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Lewis Alfred Feick
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Johann Philipp Feick
Adam Feick
George Feick, Sr.
George Feick, Jr.
John Adam Feick, II
Lewis Feick
J. Charles Feick
Mylitta Taubert Feick
Feick Builders
Feick Building
National Register
Oberlin College
Sandusky Jail
John C. Feick, Jr.
Edward L. Feick
John A. Feick, III         

While Louis Feick, the younger son of Adam Feick, opted for the laundry business and not construction, his sons and grandsons are connected with the building trades. John Adam Feick II is a builder in West Nyack, N.Y.; J.A. Feick's older son, Jack, is a building consultant in Severna Park, MD.; His younger son, Curt, is working for a builder in Toronto, Canada. Alden Feick operated his father's laundry business for quite a few years but now has a real estate firm in Ft. Lauderdale, Florida. (1983)

Lewis Alfred Feick, the youngest child of Adam & Johanna Feick, was born in 1879, seventeen years younger than his brother John. Between these two brothers were five sisters (there had also been three other children who lived from six months to a year) who doted on both of their brothers and Lewis, especially, had much attention as he was growing up.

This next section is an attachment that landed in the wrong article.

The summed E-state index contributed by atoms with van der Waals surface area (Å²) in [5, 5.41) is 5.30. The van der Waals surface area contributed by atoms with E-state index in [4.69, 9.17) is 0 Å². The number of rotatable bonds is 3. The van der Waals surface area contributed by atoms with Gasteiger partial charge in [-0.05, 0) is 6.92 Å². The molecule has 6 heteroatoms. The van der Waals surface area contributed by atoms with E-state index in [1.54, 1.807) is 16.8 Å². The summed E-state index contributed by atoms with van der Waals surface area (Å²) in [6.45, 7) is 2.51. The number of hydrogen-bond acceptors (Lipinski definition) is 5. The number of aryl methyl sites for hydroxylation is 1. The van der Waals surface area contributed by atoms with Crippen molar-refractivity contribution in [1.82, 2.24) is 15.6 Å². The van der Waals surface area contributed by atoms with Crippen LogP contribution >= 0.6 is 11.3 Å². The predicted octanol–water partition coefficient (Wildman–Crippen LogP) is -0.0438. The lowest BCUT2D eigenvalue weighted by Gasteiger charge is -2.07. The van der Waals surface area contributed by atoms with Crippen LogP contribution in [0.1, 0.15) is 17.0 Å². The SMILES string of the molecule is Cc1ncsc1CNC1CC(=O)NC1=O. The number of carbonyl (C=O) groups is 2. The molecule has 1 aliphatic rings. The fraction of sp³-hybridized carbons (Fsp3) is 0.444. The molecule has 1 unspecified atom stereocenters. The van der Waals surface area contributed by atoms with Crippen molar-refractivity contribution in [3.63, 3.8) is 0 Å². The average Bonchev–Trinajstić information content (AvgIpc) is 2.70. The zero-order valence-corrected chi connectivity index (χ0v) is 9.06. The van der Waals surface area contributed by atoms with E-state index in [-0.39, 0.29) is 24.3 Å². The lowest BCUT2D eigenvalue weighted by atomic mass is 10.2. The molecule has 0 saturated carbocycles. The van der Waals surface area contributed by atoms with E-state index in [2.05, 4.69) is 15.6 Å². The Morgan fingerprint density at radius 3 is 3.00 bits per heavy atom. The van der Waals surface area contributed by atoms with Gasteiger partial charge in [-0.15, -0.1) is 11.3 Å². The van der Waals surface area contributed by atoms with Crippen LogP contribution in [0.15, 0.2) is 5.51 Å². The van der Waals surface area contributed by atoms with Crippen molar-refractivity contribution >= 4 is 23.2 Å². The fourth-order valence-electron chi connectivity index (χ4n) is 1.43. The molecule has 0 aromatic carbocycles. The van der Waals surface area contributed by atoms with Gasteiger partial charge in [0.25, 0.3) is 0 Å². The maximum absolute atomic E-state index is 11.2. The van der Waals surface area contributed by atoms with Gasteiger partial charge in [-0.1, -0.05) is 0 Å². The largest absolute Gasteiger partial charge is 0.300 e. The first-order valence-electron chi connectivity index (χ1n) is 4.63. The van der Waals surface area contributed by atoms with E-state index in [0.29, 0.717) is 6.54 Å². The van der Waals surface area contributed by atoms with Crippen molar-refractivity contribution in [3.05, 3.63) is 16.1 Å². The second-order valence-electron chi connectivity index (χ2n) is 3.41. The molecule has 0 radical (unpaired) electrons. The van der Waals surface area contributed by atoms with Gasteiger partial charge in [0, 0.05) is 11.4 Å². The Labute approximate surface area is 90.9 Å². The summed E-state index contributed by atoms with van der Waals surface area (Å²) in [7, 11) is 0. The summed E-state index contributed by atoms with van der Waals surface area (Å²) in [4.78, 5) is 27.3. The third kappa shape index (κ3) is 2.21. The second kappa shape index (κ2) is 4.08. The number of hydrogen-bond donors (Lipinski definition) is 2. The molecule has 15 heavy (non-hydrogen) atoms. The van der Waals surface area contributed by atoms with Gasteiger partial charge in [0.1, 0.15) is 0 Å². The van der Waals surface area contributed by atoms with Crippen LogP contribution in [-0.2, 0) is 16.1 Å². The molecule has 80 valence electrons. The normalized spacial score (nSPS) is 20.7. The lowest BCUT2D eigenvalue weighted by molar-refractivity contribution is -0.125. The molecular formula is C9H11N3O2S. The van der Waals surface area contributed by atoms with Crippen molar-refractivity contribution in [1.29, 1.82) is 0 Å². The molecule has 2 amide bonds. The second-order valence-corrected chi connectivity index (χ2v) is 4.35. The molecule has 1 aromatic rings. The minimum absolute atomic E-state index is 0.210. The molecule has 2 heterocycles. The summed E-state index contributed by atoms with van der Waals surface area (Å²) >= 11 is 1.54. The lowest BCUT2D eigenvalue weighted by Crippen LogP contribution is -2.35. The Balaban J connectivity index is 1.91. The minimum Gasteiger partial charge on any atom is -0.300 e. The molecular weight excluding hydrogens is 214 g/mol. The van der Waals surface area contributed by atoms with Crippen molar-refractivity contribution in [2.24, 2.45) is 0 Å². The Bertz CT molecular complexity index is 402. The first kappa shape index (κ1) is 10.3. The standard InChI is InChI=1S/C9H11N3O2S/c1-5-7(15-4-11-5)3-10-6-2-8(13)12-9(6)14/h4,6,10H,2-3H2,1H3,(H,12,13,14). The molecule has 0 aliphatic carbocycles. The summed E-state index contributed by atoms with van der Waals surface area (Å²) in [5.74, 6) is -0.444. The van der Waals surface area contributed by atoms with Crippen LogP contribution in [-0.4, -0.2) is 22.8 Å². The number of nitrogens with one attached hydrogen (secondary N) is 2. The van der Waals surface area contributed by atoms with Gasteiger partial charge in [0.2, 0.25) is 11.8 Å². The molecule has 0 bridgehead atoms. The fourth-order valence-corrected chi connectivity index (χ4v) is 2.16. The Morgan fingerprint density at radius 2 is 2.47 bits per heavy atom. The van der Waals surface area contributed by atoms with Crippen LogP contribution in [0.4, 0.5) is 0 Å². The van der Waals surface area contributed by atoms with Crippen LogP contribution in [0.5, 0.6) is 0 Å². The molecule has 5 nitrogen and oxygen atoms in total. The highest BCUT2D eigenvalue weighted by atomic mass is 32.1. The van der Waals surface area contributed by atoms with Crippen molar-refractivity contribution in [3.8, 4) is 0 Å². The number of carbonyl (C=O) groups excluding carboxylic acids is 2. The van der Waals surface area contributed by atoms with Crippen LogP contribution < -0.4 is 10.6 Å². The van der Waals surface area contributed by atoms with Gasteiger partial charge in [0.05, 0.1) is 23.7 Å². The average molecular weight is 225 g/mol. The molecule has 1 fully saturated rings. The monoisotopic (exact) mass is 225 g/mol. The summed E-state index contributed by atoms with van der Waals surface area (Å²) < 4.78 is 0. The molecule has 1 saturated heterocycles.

He started working as a carpenter for his Uncle George and his brother John. (George Feick & Co.) From 1898 to 1901 he is listed in the Sandusky City Directories as a carpenter with his address 212Central Avenue. In 1902-03 he is listed Yochem & Feick, ergo; about 1902 he and John Yochem began a laundry service. In the 1904-05 directory his address is given as 529 Osborne Street. He built this house on land given him by his father Adam. Here he lived and here he died. On the back of the property was a barn, a necessary item at that time for where else would one keep the horse? Down the street were several more barns, one on the rear of the Schlottag property is now gone (1983) and a home is built on the site. Mrs. Schlottag (Anna) was a first cousin of Lewis. A barn still remains on the alley property that is still owned by one of the heirs of the John S. Feick estate, being incorporated into the line of garages which border on the alley.